The overwhelming factor in the earnings improvement was a continued decline in the amount the bank set aside each quarter to cover expected loan losses. The second-quarter provision for credit losses was $146 million, down from $212 million in the first quarter, and $300 million during the second quarter of 2012.
Net interest income declined to $1.242 billion in the second quarter, from $1.251 billion the previous quarter, and $1.306 billion a year earlier. The net interest margin narrowed to 3.25% in the second quarter, from 3.33% the previous quarter and 3.39% a year earlier.
Second-quarter noninterest income was $858 million, declining only slightly from $863 million in the first quarter, but down sharply from $940 million during the second quarter of 2012. The year-over-year decline "was primarily driven by declines in mortgage-related income, trading income, and securities gains, which were partially offset by a reduction in the mortgage repurchase provision," according to the company.
Large banks are seeing a considerable decline in mortgage application volume, as the major wave of home refinancing supported by the Home Affordable Refinance Program, or HARP, is coming to an end. Rising long-term interest rates have also lowered banks' gain-on-sale margins for newly originated mortgage loans. SunTrust CEO Bill Rogers said during the company's earnings conference call that "near-term mortgage revenue is likely to slow."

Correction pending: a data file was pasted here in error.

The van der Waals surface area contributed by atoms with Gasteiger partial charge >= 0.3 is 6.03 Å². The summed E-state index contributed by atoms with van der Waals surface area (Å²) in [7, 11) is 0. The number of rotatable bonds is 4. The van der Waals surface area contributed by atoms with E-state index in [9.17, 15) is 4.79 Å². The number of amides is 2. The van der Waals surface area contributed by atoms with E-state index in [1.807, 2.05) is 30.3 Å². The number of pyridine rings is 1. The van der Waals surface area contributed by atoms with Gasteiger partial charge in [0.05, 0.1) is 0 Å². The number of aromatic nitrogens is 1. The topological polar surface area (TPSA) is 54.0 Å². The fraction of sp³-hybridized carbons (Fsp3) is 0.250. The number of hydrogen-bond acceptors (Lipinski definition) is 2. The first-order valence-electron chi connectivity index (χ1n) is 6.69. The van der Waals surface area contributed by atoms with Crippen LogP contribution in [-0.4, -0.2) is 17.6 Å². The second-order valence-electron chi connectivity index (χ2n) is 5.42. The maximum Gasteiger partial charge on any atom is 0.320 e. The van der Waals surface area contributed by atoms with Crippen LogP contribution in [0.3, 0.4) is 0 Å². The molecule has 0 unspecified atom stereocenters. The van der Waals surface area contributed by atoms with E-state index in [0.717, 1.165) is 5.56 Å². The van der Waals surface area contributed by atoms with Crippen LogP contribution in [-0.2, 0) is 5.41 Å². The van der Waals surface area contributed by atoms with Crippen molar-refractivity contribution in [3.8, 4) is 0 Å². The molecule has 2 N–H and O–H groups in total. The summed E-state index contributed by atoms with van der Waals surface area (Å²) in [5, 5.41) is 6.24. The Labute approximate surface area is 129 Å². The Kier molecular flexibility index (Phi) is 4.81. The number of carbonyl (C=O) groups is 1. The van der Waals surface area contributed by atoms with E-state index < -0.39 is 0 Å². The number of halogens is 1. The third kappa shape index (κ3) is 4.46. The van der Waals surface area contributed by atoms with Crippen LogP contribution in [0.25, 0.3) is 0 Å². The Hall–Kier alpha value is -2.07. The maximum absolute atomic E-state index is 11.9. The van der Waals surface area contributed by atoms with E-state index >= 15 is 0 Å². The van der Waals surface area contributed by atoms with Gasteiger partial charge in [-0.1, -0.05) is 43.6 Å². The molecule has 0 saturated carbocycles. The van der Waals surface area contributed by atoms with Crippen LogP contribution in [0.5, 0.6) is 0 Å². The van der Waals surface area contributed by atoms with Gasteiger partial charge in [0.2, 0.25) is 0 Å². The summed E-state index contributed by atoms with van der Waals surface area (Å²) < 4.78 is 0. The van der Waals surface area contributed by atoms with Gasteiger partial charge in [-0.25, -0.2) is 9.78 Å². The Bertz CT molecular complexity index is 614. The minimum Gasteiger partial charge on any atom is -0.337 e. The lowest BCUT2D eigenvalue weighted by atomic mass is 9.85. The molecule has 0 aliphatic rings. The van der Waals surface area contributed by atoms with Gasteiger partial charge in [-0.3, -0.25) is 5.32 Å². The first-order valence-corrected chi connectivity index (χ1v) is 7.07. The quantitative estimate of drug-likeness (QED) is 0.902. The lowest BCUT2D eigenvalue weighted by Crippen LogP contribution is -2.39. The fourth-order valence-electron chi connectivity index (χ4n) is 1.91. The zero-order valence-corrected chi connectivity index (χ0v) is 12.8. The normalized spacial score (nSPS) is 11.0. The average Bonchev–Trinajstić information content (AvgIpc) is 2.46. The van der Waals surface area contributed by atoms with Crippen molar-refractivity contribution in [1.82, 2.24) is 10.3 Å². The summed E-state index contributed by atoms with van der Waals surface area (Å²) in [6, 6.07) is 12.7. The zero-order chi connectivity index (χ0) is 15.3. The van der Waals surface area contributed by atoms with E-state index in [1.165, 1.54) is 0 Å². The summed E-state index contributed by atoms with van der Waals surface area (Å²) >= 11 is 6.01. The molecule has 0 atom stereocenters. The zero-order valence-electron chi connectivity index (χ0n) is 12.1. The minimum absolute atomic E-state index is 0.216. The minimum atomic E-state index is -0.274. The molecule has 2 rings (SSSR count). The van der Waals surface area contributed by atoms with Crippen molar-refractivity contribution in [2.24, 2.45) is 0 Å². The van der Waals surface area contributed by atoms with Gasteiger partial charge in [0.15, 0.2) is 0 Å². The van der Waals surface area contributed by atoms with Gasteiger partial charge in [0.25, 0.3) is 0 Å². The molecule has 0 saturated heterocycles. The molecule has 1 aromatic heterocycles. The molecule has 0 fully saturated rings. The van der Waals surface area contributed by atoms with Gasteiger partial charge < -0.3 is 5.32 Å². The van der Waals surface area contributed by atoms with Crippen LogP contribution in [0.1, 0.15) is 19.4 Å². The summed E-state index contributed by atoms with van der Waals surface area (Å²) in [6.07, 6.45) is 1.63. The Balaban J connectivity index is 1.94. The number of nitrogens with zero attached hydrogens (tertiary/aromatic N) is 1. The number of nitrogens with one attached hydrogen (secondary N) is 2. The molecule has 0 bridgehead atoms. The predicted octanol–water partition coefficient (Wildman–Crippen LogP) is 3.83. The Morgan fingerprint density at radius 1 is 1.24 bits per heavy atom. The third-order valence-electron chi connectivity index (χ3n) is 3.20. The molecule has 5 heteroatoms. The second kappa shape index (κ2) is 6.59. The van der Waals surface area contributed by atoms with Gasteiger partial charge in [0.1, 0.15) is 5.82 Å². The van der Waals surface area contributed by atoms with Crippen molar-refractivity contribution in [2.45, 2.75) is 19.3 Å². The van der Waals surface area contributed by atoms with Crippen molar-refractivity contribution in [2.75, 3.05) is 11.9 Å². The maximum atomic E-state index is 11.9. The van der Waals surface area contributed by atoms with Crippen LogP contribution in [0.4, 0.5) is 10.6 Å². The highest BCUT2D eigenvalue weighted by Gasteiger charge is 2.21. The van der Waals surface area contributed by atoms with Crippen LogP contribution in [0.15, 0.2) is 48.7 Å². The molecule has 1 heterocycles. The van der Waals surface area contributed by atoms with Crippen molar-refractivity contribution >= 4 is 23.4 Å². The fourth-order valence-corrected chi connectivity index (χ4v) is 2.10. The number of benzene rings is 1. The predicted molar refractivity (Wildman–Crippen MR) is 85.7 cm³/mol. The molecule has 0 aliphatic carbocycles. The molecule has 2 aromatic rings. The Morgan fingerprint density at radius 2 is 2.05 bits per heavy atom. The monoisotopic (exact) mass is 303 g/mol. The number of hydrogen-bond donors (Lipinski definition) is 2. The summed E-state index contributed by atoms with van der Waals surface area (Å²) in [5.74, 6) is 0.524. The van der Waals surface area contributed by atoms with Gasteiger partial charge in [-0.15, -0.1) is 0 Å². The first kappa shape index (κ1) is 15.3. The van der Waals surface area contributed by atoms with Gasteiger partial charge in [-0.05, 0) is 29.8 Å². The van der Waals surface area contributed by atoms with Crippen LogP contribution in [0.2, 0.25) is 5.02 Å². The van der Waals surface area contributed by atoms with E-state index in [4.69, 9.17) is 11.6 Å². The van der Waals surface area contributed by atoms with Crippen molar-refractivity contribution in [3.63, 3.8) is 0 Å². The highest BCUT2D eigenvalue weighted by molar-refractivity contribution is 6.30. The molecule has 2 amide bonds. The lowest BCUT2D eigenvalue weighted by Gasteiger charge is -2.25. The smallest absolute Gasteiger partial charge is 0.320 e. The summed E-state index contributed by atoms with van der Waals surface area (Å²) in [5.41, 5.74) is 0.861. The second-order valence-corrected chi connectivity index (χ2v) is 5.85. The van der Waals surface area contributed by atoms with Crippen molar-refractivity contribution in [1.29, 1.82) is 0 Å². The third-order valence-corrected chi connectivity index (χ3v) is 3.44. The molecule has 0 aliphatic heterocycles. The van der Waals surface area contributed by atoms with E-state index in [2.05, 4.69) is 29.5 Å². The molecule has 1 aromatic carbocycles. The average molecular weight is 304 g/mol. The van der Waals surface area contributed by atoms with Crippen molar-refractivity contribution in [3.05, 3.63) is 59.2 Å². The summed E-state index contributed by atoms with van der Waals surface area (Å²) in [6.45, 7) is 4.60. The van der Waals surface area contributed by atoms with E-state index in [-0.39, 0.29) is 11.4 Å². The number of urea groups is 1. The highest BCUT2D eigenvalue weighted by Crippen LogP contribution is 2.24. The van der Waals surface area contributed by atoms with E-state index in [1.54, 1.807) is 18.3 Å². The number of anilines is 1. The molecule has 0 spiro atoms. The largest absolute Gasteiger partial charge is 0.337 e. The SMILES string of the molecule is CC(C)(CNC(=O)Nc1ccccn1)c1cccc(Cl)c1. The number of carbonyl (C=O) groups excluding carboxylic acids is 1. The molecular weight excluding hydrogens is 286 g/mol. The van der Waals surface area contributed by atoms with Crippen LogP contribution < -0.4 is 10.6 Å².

KBW analyst Christopher Mutascio rates SunTrust "market perform," with a $35 price target, and estimates the company will earn $2.72 a share this year, with EPS increasing to $2.72 in 2014. "The vast majority of the company's estimated pre-tax income growth of 30% in 2013 and 5% in 2014 is driven by lower loan loss provision levels," the analyst wrote in a note on July 23. "This is not sustainable, in our view, and the sequential-quarter decrease in loan loss provisioning is likely to materially slow in the coming quarters."
"The potential for stabilizing loan loss provisioning, coupled with some further modest [net interest margin] compression and weaker mortgage banking income, could result in the flattening out of quarterly EPS growth," Mutascio added.
SunTrust's shares have returned 24% this year, following a return of 61.5% during 2012. The shares trade for 1.3 times their reported June 30 tangible book value of $26.08, and for 11.8 times the consensus 2014 EPS estimate of $2.96, among analysts polled by Thomson Reuters. The consensus 2015 EPS estimate is $3.29.
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-- Written by Philip van Doorn in Jupiter, Fla.